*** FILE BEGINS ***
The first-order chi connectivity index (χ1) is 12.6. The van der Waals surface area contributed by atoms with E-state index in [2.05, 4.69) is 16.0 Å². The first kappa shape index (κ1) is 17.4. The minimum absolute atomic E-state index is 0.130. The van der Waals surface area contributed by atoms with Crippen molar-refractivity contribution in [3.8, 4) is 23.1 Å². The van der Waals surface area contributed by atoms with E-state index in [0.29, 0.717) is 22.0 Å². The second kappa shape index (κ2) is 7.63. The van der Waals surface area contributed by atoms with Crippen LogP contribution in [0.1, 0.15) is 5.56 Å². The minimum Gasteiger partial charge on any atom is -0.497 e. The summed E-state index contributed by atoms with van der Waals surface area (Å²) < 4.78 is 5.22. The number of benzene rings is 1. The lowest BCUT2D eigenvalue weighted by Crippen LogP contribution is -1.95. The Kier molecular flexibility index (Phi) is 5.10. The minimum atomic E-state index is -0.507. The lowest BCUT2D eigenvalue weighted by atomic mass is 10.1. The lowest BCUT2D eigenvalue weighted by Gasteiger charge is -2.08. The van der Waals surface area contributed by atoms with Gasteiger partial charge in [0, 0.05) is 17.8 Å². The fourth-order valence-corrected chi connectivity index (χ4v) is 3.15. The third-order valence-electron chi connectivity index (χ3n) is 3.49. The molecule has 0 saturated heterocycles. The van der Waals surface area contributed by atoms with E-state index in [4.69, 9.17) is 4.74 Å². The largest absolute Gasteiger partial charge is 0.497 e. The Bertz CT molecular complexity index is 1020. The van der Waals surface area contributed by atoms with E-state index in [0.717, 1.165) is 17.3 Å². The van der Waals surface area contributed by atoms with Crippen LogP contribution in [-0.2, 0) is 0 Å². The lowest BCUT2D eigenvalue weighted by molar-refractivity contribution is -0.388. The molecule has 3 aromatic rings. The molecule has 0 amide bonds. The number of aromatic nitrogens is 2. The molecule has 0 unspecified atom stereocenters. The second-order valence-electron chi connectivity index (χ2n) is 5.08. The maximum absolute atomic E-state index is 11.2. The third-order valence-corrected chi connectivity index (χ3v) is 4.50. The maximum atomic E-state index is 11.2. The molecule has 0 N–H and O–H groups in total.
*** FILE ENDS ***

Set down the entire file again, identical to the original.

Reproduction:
The first-order chi connectivity index (χ1) is 12.6. The van der Waals surface area contributed by atoms with E-state index in [2.05, 4.69) is 16.0 Å². The first kappa shape index (κ1) is 17.4. The minimum absolute atomic E-state index is 0.130. The van der Waals surface area contributed by atoms with Crippen molar-refractivity contribution in [3.8, 4) is 23.1 Å². The van der Waals surface area contributed by atoms with E-state index in [0.29, 0.717) is 22.0 Å². The second kappa shape index (κ2) is 7.63. The van der Waals surface area contributed by atoms with Crippen LogP contribution in [0.1, 0.15) is 5.56 Å². The minimum Gasteiger partial charge on any atom is -0.497 e. The summed E-state index contributed by atoms with van der Waals surface area (Å²) < 4.78 is 5.22. The number of benzene rings is 1. The lowest BCUT2D eigenvalue weighted by Crippen LogP contribution is -1.95. The Kier molecular flexibility index (Phi) is 5.10. The minimum atomic E-state index is -0.507. The lowest BCUT2D eigenvalue weighted by atomic mass is 10.1. The lowest BCUT2D eigenvalue weighted by Gasteiger charge is -2.08. The van der Waals surface area contributed by atoms with Gasteiger partial charge in [0, 0.05) is 17.8 Å². The fourth-order valence-corrected chi connectivity index (χ4v) is 3.15. The third-order valence-electron chi connectivity index (χ3n) is 3.49. The molecule has 0 saturated heterocycles. The van der Waals surface area contributed by atoms with E-state index in [4.69, 9.17) is 4.74 Å². The largest absolute Gasteiger partial charge is 0.497 e. The Bertz CT molecular complexity index is 1020. The van der Waals surface area contributed by atoms with E-state index in [0.717, 1.165) is 17.3 Å². The van der Waals surface area contributed by atoms with Crippen LogP contribution in [-0.2, 0) is 0 Å². The lowest BCUT2D eigenvalue weighted by molar-refractivity contribution is -0.388. The molecule has 3 aromatic rings. The molecule has 0 amide bonds. The number of aromatic nitrogens is 2. The molecule has 0 unspecified atom stereocenters. The second-order valence-electron chi connectivity index (χ2n) is 5.08. The maximum absolute atomic E-state index is 11.2. The third-order valence-corrected chi connectivity index (χ3v) is 4.50. The maximum atomic E-state index is 11.2. The molecule has 0 N–H and O–H groups in total.